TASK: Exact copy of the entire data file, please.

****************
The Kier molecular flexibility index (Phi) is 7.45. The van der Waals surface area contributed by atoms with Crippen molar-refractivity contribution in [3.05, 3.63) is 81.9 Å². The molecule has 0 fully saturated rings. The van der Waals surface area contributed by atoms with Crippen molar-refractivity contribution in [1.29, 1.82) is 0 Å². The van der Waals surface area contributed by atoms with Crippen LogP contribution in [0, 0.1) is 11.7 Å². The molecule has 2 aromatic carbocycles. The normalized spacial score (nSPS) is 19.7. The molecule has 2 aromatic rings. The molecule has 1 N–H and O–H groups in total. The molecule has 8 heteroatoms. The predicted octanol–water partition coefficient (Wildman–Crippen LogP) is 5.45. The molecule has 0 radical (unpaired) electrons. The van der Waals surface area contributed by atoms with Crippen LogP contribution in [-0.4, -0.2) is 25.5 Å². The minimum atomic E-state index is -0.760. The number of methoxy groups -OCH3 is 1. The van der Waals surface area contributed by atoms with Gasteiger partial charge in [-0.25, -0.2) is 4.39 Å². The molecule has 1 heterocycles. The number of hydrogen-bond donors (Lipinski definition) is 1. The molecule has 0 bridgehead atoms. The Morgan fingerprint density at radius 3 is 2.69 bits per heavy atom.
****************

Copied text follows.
The Kier molecular flexibility index (Phi) is 7.45. The van der Waals surface area contributed by atoms with Crippen molar-refractivity contribution in [3.05, 3.63) is 81.9 Å². The molecule has 0 fully saturated rings. The van der Waals surface area contributed by atoms with Crippen molar-refractivity contribution in [1.29, 1.82) is 0 Å². The van der Waals surface area contributed by atoms with Crippen LogP contribution in [0, 0.1) is 11.7 Å². The molecule has 2 aromatic carbocycles. The normalized spacial score (nSPS) is 19.7. The molecule has 2 aromatic rings. The molecule has 1 N–H and O–H groups in total. The molecule has 8 heteroatoms. The predicted octanol–water partition coefficient (Wildman–Crippen LogP) is 5.45. The molecule has 0 radical (unpaired) electrons. The van der Waals surface area contributed by atoms with Crippen LogP contribution in [-0.4, -0.2) is 25.5 Å². The minimum atomic E-state index is -0.760. The number of methoxy groups -OCH3 is 1. The van der Waals surface area contributed by atoms with Gasteiger partial charge in [-0.25, -0.2) is 4.39 Å². The molecule has 1 heterocycles. The number of hydrogen-bond donors (Lipinski definition) is 1. The molecule has 0 bridgehead atoms. The Morgan fingerprint density at radius 3 is 2.69 bits per heavy atom.